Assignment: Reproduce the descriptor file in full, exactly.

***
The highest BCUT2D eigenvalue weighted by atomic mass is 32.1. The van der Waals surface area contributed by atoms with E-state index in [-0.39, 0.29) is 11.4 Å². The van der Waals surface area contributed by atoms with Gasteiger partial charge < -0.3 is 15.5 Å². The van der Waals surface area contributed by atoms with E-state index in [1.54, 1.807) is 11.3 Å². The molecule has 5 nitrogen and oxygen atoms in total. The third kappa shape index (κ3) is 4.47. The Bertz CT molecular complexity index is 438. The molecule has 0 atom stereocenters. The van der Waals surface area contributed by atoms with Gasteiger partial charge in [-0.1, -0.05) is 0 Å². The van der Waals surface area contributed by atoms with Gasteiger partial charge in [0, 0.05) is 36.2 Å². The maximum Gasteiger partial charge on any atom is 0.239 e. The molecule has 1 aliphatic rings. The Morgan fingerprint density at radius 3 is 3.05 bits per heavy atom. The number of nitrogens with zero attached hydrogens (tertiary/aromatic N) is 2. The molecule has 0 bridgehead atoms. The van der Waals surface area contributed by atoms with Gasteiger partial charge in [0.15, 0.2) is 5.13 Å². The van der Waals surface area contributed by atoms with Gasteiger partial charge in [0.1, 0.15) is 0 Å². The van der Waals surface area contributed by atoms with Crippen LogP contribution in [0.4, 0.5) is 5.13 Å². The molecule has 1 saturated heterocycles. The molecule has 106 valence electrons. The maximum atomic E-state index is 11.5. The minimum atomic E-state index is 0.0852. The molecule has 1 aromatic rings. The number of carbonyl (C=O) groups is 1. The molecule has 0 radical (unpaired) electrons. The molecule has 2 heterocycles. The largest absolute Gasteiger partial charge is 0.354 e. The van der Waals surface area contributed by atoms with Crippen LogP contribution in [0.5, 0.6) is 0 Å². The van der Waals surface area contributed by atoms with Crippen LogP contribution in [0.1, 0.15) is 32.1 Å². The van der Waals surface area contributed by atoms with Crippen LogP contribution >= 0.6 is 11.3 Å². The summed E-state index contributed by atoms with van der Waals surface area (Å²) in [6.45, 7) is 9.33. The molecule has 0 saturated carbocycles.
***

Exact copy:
The highest BCUT2D eigenvalue weighted by atomic mass is 32.1. The van der Waals surface area contributed by atoms with E-state index in [-0.39, 0.29) is 11.4 Å². The van der Waals surface area contributed by atoms with Gasteiger partial charge < -0.3 is 15.5 Å². The van der Waals surface area contributed by atoms with E-state index in [1.54, 1.807) is 11.3 Å². The molecule has 5 nitrogen and oxygen atoms in total. The third kappa shape index (κ3) is 4.47. The Bertz CT molecular complexity index is 438. The molecule has 0 atom stereocenters. The van der Waals surface area contributed by atoms with Gasteiger partial charge in [-0.1, -0.05) is 0 Å². The van der Waals surface area contributed by atoms with Gasteiger partial charge in [0, 0.05) is 36.2 Å². The maximum Gasteiger partial charge on any atom is 0.239 e. The molecule has 1 aliphatic rings. The Morgan fingerprint density at radius 3 is 3.05 bits per heavy atom. The number of nitrogens with zero attached hydrogens (tertiary/aromatic N) is 2. The molecule has 0 bridgehead atoms. The van der Waals surface area contributed by atoms with Gasteiger partial charge in [0.15, 0.2) is 5.13 Å². The van der Waals surface area contributed by atoms with Gasteiger partial charge in [0.1, 0.15) is 0 Å². The van der Waals surface area contributed by atoms with Crippen LogP contribution in [0.4, 0.5) is 5.13 Å². The molecule has 1 saturated heterocycles. The molecule has 106 valence electrons. The maximum atomic E-state index is 11.5. The minimum atomic E-state index is 0.0852. The molecule has 1 aromatic rings. The number of carbonyl (C=O) groups is 1. The molecule has 0 radical (unpaired) electrons. The molecule has 2 heterocycles. The largest absolute Gasteiger partial charge is 0.354 e. The van der Waals surface area contributed by atoms with Crippen LogP contribution in [0.5, 0.6) is 0 Å². The van der Waals surface area contributed by atoms with Crippen LogP contribution in [0.1, 0.15) is 32.1 Å². The van der Waals surface area contributed by atoms with Crippen LogP contribution >= 0.6 is 11.3 Å². The summed E-state index contributed by atoms with van der Waals surface area (Å²) in [6.45, 7) is 9.33. The molecule has 0 saturated carbocycles.